More than two-thirds of Miami-Dade voters oppose legislation allowing people to carry concealed firearms without a permit in Florida, and nearly the same support stronger gun laws, according to newly released polling data.
New York-based public relations and research firm Global Strategies Group surveyed 500 voters early last month on behalf of Giffords, a nonprofit advocacy organization focused on promoting gun control policies.
The margin of error, at a 95% confidence level, was 4.4%.
Pollsters found 68% of respondents oppose permitless carry, including 71% of registered Democrats, and 65% of registered Republicans and independent voters. That includes more than half of the voters in Miami-Dade who supported Gov. Ron DeSantis’ re-election, with 60% saying they are against more lax carry restrictions and 53% saying they “strongly oppose” the idea.
That was until they learned more about the policy. Once voters received additional information about “constitutional carry,” which would enable anyone who can legally purchase a firearm to carry a loaded gun in public, they liked the idea even less. After learning what such a law would allow and hearing examples of who could take advantage of it, overall voter opposition grew by 12 percentage points to 80%.
Voters in blocs key to DeSantis’ win this year in Miami-Dade — where he scored 55.3% of the vote compared to 44% for Democrat Charlie Crist — similarly grew more wary of no-permit carry with more information.
Eighty-one percent of Hispanic respondents said they were against permitless carry after hearing more about it, while 76% of no-party voters, 76% of ticket-splitters and 72% of low-turnout voters also said no.
In total, opposition to permitless carry among DeSantis voters rose to 69% once respondents received additional facts and figures, pollsters said. That’s an issue Democrats can lean on in two years, as well as something the Governor should consider if he embarks on a run at the White House, said former U.S. Rep. Debbie Mucarsel-Powell, a senior adviser to Giffords Florida.
“In the 2024 elections, Democratic candidates can win in Miami-Dade and compete statewide if they embrace a renewed commitment to preventing gun violence,” she said.
“Voters in South Florida overwhelmingly support stronger gun laws and know that the Republican ‘guns everywhere’ agenda is far outside the mainstream. Gov. DeSantis should reconsider his reckless plan to pass permitless carry in Florida — it puts far too many lives at risk and is an insult to victims of gun violence from Miami to Orlando.”
Gun violence across Miami-Dade — Florida’s most populous county — shot up 45% last year, according to an NBC analysis that found nearly one in four victims was 20 or younger. Across the county in 2021, there were nearly 1,200 shootings, including 111 homicides.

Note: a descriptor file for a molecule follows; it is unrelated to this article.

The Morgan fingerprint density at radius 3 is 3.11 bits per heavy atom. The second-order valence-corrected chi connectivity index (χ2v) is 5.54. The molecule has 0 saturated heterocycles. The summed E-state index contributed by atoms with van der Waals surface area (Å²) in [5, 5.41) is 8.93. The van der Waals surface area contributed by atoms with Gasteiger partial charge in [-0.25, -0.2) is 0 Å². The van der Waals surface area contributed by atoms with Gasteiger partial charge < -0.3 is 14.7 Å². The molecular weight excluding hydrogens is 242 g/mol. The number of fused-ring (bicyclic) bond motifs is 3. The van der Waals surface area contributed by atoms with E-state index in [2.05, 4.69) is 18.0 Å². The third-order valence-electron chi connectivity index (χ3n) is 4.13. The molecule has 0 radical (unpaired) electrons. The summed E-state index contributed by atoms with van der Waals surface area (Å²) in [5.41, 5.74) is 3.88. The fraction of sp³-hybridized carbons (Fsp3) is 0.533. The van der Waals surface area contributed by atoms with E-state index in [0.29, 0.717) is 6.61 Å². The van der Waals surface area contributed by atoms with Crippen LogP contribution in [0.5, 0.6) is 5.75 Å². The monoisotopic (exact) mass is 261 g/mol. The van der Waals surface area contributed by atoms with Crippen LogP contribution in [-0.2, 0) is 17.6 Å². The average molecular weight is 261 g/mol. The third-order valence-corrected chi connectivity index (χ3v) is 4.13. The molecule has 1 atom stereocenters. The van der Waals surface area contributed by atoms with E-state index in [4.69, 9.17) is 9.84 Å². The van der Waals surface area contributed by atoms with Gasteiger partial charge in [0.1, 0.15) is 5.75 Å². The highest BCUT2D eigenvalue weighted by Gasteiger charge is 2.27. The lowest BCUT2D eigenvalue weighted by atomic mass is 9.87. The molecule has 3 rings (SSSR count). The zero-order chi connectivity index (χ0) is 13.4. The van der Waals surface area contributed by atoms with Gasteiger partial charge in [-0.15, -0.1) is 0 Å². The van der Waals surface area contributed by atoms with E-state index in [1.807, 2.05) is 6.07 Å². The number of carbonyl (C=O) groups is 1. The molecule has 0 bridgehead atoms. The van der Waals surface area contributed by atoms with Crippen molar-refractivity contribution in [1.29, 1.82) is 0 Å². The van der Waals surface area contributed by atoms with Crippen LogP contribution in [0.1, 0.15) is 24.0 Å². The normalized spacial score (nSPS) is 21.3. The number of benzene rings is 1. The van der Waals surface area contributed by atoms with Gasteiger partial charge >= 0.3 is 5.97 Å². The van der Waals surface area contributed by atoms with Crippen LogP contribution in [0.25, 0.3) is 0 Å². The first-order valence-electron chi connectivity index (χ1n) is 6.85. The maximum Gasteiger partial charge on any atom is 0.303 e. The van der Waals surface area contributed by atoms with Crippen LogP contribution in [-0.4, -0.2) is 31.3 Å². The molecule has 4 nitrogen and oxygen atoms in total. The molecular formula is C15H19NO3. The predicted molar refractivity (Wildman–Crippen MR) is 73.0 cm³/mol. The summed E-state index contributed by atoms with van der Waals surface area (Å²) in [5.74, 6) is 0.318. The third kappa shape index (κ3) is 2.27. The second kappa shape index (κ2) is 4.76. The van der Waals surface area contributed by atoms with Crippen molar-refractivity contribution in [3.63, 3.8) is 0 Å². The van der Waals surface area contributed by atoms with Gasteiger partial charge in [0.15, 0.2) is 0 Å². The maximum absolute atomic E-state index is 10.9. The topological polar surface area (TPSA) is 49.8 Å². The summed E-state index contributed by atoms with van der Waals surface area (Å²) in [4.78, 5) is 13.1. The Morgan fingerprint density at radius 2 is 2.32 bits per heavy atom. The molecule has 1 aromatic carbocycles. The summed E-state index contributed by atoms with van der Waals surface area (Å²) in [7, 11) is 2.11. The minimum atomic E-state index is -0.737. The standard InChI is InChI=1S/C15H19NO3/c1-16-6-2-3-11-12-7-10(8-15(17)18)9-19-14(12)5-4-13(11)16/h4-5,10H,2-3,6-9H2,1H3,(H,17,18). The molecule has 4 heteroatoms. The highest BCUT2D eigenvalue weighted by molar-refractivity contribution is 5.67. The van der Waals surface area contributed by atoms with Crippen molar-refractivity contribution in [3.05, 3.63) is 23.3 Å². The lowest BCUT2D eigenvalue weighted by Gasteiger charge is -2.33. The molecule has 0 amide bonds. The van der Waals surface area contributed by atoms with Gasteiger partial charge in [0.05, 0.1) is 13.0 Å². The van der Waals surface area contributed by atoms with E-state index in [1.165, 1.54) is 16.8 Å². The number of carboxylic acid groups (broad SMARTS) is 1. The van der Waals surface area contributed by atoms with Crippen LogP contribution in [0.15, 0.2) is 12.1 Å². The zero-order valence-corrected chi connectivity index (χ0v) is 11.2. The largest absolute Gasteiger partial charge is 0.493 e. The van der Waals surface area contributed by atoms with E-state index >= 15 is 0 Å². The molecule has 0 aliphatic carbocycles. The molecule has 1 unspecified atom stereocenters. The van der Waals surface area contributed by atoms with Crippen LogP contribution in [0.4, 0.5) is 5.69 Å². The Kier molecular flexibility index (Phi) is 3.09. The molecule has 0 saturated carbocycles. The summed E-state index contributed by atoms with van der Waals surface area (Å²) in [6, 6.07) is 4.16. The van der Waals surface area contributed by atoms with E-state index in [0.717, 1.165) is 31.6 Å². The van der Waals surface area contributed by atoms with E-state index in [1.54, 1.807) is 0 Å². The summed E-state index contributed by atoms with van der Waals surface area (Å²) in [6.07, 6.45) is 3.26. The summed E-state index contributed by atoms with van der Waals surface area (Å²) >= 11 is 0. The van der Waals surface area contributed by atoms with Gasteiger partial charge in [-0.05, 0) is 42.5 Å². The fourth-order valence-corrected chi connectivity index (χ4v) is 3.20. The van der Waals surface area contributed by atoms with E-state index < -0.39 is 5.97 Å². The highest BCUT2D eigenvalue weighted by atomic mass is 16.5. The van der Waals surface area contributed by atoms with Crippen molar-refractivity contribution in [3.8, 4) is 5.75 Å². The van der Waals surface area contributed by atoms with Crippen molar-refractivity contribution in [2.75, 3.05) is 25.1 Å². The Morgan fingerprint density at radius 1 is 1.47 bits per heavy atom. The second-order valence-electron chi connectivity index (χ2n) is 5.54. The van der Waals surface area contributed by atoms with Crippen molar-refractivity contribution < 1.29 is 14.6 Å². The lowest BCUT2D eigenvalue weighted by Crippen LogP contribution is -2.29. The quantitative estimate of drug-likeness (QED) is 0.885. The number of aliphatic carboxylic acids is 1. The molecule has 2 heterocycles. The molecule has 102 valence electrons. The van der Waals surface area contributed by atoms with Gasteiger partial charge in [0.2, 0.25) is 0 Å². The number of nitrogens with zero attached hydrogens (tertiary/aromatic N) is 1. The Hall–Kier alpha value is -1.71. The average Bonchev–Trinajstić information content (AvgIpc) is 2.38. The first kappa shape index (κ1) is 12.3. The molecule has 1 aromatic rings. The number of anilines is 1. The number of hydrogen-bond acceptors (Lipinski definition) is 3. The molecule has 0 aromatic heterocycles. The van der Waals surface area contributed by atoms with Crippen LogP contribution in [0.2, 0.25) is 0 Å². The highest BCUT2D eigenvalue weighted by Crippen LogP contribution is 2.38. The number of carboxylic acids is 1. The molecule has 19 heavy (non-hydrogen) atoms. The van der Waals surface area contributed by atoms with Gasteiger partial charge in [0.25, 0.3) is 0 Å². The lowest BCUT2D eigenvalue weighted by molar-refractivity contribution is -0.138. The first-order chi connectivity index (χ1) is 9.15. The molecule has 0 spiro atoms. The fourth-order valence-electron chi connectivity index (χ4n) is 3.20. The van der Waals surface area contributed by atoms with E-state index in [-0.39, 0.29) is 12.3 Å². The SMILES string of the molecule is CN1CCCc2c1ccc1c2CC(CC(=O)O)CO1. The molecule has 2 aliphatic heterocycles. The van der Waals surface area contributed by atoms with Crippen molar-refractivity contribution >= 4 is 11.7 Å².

Following a wave of gun violence this year, Miami-Dade community leaders and activists convened to discuss the issue and search for answers.
Democratic Rep. Kevin Chambliss, whose district covers a southern portion of the county home to much of the gun violence, said people are “afraid to go to sleep” in his district for fear of getting hit by a stray bullet.
“What they do is they get a top mattress and put it down and sleep on the floor,” he said during a town hall meeting in the unincorporated Goulds neighborhood in August. “No child should live in a war zone.”
Accordingly, more than three-quarters of respondents to the survey, 77%, said gun violence was a major issue going into the General Election. That was more than inflation (75%), immigration (66%) and abortion (62%).
Pollsters said 65% of Miami-Dade voters back stronger gun laws. And while only 46% of DeSantis supporters agreed on tighter restrictions, just 3% said they should be weaker.
Giffords and Global Strategies Group released the polling data, collected in the lead-up to and shortly after the Nov. 8 election, three days after DeSantis said a law granting permitless carry to Florida gun owners “will be done” in the upcoming Legislative Session.
“That was something I’ve always supported,” he said. “That puts us in line with the majority of states.”
Twenty-four states in the U.S. have laws allowing permitted carry, according to the U.S. Concealed Carry Association. Another, Alabama, has a law allowing the practice set to kick in Jan. 1.
Arkansas, Idaho, Indiana, Mississippi, Montana, New Hampshire, North Dakota, South Dakota and Vermont allow it for all residents 18 and older. In Missouri, a person must be 19 or in the military. Alaska, Arizona, Georgia, Iowa, Kansas, Kentucky, Maine, Ohio, Oklahoma, Tennessee, Texas, Utah, West Virginia and Wyoming allow permitless carry for people 21 and older.
Guns are now the No. 1 cause of death among children and teens in the U.S., ahead of car crashes, other injuries and congenital disease, according to a new analysis of publicly available data on which the New York Times reported last week.
A recent Kaiser Family Foundation report found the U.S. accounts for nearly 97% of gun-related child deaths among similarly large and wealthy countries despite comprising jut 46% of the group’s overall population.
In other rich countries, gun deaths are not even among the top four causes of death.